|Publication number||US6528904 B1|
|Application number||US 09/676,102|
|Publication date||Mar 4, 2003|
|Filing date||Sep 29, 2000|
|Priority date||Sep 29, 2000|
|Also published as||USRE39855|
|Publication number||09676102, 676102, US 6528904 B1, US 6528904B1, US-B1-6528904, US6528904 B1, US6528904B1|
|Inventors||Hong W. Wong|
|Original Assignee||Intel Corporation|
|Export Citation||BiBTeX, EndNote, RefMan|
|Patent Citations (4), Referenced by (37), Classifications (13), Legal Events (3)|
|External Links: USPTO, USPTO Assignment, Espacenet|
1. Field of the Invention
The invention relates to the field of systems with hot swappable components.
2. Prior Art and Related Art
In many applications it is necessary to have a system which remains in operation even when under repair. For instance, a server in a network may have boards or blades in a standby mode or with excess capacity. When a blade is detected as having failed, other blades that were in a stand-by mode take over while the failed blade is replaced. Alternatively, blades with excess capacity are used to pick-up the tasks of the failed blade while it is replaced. Generally, an alarm or other indication is given to an operator indicating that a failure has occurred. The operator is then able to remove the failed blade and reinsert a good blade. One of the major problems in these systems is the management of power as these changes occur.
Often in such systems connectors are used having pins of different lengths which cooperatively engage sockets. For instance, a backplane in a server may have a plurality of connectors, each for receiving a blade where the pins in the connectors are of different lengths. These pins are used for instance, to allow discharge of static electricity as well as other functions.
FIG. 1 is a block diagram of a system built in accordance with the present invention.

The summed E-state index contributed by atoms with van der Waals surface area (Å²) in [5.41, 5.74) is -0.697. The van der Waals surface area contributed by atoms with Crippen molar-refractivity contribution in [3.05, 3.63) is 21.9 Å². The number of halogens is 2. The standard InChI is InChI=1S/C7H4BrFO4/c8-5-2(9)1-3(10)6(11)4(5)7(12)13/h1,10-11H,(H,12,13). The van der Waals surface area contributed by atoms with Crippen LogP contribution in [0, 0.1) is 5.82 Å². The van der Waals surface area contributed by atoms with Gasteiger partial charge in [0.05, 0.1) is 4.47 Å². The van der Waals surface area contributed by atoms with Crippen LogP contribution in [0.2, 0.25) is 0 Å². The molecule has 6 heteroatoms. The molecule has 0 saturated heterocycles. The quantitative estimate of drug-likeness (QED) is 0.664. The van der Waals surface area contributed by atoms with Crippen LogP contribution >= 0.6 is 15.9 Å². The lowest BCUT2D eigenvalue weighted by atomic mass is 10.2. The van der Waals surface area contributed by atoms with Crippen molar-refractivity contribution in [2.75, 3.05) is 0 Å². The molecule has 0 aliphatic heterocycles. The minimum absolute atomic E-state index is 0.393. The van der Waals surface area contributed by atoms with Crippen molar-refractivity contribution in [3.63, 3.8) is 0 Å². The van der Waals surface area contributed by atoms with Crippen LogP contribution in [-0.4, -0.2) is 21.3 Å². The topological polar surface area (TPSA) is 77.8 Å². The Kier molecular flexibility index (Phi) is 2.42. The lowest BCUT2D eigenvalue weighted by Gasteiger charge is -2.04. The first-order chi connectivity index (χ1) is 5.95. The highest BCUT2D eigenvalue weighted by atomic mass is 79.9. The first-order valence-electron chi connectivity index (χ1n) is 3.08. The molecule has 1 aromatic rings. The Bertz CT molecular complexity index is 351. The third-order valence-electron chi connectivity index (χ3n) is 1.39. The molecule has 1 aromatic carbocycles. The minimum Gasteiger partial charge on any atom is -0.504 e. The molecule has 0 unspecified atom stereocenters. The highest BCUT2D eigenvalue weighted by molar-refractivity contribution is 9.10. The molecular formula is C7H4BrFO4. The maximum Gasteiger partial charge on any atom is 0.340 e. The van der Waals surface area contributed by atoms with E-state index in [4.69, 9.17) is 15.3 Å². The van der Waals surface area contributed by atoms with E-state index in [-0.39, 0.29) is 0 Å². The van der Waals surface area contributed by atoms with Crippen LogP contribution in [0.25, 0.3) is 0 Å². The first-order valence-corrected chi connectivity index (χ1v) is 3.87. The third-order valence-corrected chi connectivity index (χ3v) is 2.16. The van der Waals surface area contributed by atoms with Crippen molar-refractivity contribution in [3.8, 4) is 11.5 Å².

FIG. 2A is a flow diagram illustrating the events occurring during the normal insertion of a blade into the system of FIG. 1.
FIG. 2B is a flow diagram illustrating the events occurring during the normal extraction of a blade from the system of FIG. 1.
FIG. 3 is a flow diagram illustrating the events occurring during the forced extraction of a blade from the system of FIG. 1.
FIG. 4 is a flow diagram illustrating the events occurring during the failure process of a blade in the system of FIG. 1.
FIG. 5 is a diagram illustrating a backplane, a connector with pins of three different lengths and a blade which cooperatively engages the connector in accordance with the present invention.
A system is described having a backplane bus and a plurality of blades or boards which may be extracted or inserted while the system is in operation. This is often referred to as “hot swapping.”
In the following description, numerous specific details are set forth, such as specific voltages in order to provide a thorough understanding of the present invention. It will be apparent to one skilled in the art that the present invention may be practiced without these specific details. In other instances, well-known circuits and other components have not been set forth in detail in order not to obscure the present invention.
The present invention is described in connection with a server having hot swappable blades. Referring to FIG. 1, the system includes a backplane bus only a portion of which is shown in FIG. 1. Lines 13 and buses 30 are the only portion of the backplane shown, power and ground lines are not shown. The buses shown by the bracket 30 include the Interchassis Management Bus (IMB), Universal Serial Bus (USB), Keyboard/Video/Mouse (KVM) bus, I2C bus, RS232 port and a fan control bus. Other buses may be used. While the system management bus (SM Bus) is shown as part of the backplane in FIG. 1, the SM Bus in one embodiment is a separate bus interconnecting the blades in the system.